Kafka, Terry Gilliam and Ghana: Part Two

on Monday, 04 November 2013. Posted in Africa Travels


Get ready: This is just the beginning!!

The next day, it is 9.30am and I arrive at the airport in a little better frame of mind after a good sleep. First of all I go to the ATM to try and get some money. A bad idea. The machine takes my card and then doesn’t do anything for about 2 minutes. The screen goes blank and the card doesn’t come out. So, when eventually my card pops out I give up and go next door to the exchange counter, which says it is closed although a woman is working there. A man ahead of me said he has already been there 30 minutes, so after waiting a few minutes, I realize it could take a while and so decide to do it later. I hope it is not an omen for the day.

I walk over to the custom office and decide that I am not going to use my previous friend’s services if she happens to be there. Ahh, she is there, and so I tell her what I’ve decided but she follows me in anyway. The customs official is not there and so I am told that I have to wait until he comes back. I am told that I have to use my friend’s services as it will not be possible to do it myself. I am also told by a woman customs officer sitting at another desk in the room that I need to get a ‘PUPD form’ to be exempt from duty. I should have filled this form in on arrival apparently, so I would now have to apply for the form and pay a penalty for not having done so. Oh, here we go. She said I would have to wait here in the office until the other officer comes back and apply for the form. He is at a meeting apparently but should be back. My friend tells me quietly that this man is rather difficult. Great, that is all I need.

Forty five minutes later and still no sight. The woman customs person is simply sitting behind a desk piled with old files, but she is doing nothing I can perceive. Another man is sitting behind the counter desk, and then joined by one other man, again doing nothing. We are sitting quietly, and it is quite cool and comfortable so I am cultivating patience.

Sixty minutes pass and the woman at the counter then says we should go to another office at the airport. She tells me to write a brief note saying that I was not told that I had to fill in a PUPD form and that I want to apply for another. I write this out and my friend and I walk toward the office. She seems to know where she is going but as we enter a building we are stopped by three men and asked where we are going. On trying to explain to them, she is told that we have to go to another place to do what we need to do. A five minute conversation then occurs, with insistence on both sides about what needs to happen. Then suddenly, we are told we can go in. My friend looked at me and basically implied they had no idea what they were talking about, although they seemed sure enough to me.

We head to the desk of another customs office with a customs duty counter next door. We tell the officer why we are there and again he asks me why I didn’t sign the PUPD form. Another officer joins us while we are discussing this. We show him the note I had written at the other office. He said this wouldn’t do. We couldn’t apply for the form with this note. A letter needs to be written and typed out, to make it look “nice” and the letter should somehow be notified by somebody. I am trying to tell him what I’m doing here in Ghana, that I’m working with a medical organization, volunteering my time here. He, however, seems to be particularly difficult. However, after talking to the other officer as well, he agrees to write out the letter for us and so we go with him to another room, write out the letter and take it back to the first man.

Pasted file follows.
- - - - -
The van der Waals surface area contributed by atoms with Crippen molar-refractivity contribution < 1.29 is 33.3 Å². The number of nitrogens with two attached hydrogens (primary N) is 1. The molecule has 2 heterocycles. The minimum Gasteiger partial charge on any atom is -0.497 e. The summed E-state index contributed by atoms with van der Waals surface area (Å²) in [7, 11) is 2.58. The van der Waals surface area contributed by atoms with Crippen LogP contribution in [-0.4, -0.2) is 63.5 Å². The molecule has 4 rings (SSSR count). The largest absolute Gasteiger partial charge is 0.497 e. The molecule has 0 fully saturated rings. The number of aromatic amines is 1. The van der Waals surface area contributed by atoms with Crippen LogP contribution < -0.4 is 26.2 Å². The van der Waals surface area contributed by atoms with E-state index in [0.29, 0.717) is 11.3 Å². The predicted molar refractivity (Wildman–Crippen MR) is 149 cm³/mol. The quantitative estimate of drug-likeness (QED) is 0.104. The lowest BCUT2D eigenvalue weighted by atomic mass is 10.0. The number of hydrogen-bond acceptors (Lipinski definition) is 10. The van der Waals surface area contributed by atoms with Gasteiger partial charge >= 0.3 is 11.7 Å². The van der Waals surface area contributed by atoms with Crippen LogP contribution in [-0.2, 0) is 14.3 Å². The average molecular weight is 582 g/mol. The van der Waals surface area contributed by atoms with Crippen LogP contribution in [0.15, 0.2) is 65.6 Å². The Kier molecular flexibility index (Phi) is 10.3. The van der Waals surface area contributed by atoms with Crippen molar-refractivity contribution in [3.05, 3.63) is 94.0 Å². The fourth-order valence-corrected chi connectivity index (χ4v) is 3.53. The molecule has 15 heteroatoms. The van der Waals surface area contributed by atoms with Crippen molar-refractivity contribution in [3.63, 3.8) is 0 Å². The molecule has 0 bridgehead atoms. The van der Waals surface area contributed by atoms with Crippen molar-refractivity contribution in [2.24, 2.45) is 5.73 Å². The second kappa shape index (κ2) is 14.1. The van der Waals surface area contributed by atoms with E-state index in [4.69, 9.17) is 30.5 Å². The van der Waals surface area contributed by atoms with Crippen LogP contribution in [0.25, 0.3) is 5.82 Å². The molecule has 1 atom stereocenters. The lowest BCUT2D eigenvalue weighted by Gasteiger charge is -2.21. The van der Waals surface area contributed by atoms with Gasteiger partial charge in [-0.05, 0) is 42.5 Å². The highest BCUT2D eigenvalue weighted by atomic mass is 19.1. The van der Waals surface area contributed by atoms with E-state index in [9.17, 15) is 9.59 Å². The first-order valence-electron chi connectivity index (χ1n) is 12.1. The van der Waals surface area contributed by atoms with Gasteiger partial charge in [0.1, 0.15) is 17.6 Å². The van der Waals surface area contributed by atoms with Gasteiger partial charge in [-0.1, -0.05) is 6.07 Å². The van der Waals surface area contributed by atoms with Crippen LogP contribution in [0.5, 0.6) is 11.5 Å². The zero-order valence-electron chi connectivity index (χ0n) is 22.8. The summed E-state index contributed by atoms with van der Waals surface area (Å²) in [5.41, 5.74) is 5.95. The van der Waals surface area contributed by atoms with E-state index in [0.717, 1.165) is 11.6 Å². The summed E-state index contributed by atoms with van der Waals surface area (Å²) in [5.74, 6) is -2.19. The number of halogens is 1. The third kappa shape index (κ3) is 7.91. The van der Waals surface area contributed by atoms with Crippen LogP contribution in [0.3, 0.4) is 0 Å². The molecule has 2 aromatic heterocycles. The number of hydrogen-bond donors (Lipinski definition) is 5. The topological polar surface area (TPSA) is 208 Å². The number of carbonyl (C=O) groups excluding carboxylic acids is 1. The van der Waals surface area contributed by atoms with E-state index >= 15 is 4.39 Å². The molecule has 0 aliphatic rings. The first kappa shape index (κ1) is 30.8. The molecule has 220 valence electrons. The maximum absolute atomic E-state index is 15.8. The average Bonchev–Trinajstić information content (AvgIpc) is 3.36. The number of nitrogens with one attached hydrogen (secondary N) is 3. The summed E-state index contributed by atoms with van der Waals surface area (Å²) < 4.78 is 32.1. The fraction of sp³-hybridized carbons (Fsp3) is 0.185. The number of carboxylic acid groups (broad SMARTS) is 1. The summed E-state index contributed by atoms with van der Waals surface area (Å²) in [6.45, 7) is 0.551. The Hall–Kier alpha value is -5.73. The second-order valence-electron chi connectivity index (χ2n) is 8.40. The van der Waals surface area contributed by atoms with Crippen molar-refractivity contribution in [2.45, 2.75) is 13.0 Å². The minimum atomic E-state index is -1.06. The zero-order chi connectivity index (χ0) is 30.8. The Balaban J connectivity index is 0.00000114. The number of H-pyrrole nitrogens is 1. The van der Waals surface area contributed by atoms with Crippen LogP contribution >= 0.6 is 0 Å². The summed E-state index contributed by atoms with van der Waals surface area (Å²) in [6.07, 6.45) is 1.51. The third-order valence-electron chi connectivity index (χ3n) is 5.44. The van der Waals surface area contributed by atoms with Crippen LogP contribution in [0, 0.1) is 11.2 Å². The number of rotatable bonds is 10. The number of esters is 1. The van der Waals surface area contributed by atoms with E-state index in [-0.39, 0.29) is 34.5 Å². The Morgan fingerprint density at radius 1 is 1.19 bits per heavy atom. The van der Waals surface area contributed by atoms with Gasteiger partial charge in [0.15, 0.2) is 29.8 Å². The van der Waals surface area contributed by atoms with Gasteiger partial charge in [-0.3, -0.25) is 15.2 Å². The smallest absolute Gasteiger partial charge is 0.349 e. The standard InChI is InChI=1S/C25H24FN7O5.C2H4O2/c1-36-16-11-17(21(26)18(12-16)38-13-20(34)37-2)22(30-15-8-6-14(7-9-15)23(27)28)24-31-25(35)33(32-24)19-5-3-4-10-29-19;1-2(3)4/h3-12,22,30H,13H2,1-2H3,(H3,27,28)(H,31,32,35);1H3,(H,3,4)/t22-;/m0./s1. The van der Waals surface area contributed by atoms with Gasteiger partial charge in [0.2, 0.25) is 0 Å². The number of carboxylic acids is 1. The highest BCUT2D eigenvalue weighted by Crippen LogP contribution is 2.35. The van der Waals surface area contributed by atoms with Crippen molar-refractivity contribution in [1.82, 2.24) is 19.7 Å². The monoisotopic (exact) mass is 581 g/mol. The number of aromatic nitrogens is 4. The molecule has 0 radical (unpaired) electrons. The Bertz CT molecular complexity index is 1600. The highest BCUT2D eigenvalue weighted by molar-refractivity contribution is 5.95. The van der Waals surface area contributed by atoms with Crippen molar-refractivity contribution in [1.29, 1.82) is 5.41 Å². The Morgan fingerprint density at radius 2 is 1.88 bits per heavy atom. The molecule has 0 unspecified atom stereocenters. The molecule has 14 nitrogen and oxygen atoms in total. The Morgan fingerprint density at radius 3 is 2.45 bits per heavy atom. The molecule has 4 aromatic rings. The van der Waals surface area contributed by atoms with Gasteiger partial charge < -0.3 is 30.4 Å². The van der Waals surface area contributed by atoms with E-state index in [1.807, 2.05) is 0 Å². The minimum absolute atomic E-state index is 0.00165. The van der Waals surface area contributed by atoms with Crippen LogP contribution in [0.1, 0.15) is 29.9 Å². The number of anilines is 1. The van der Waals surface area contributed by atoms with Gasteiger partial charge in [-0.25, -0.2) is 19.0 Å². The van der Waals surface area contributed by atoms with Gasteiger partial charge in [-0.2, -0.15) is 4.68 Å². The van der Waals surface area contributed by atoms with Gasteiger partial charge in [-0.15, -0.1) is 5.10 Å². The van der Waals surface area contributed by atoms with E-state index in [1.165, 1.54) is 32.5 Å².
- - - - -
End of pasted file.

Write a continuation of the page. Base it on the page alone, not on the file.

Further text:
He takes the letter and reads it quietly and very slowly. Eventually, in what seems to take about twenty minutes, he picks up a pen and begins to sign it, but seems to pause, just in case he is making a big mistake. He then stamps the letter as well and we are told to go to the next counter. We wait there as no one is there and then another custom man comes up, cell phone in ear, and reads the letter. He is in a much better frame of mind and quite quickly signs and stamps the letter as well. We then go to the next counter and pay the penalty fee for not having filled the form out initially. We are told we now have to go back to the cargo area we were at yesterday and they will have the actual PUPD form there to fill in. OK! So this is the process just to get the form, but hey, at least I’m on the way, I hope.

So, it’s back in a taxi and to the cargo area again. Remember, we still don’t even have the form yet. We arrive and go to the custom’s office there and give them our letter and forms. The main officer there asked us who had signed the forms and why we were told to come here. My friend explains and he says that they should have given us the form and we should go back there to get the form. We try to explain the situation to them some more and I explain why we need the form in the first place. He eventually begins to relent and then tells another officer to get a copy of the form. We fill out the form with him, which takes about 15 minutes, and then all seems to be done. He wishes me a good trip in Ghana and we leave the office. Wow, some progress it seems. I now have the form that I should already have had in the first place. I have traced the forms that show the bag had arrived, and it is only 1pm, 3 and a half hours after arriving in the morning, and five and a half hours if I include yesterday’s antics.

We walk over to another area, outside another customs office where a lot of people are waiting outside. My friend (well, my assistant in this process) tells me to wait there while she goes and does the next process, which is to input the data into a computer. She goes off, taking my passport and forms. She leaves me her bag so I can trust she will come back!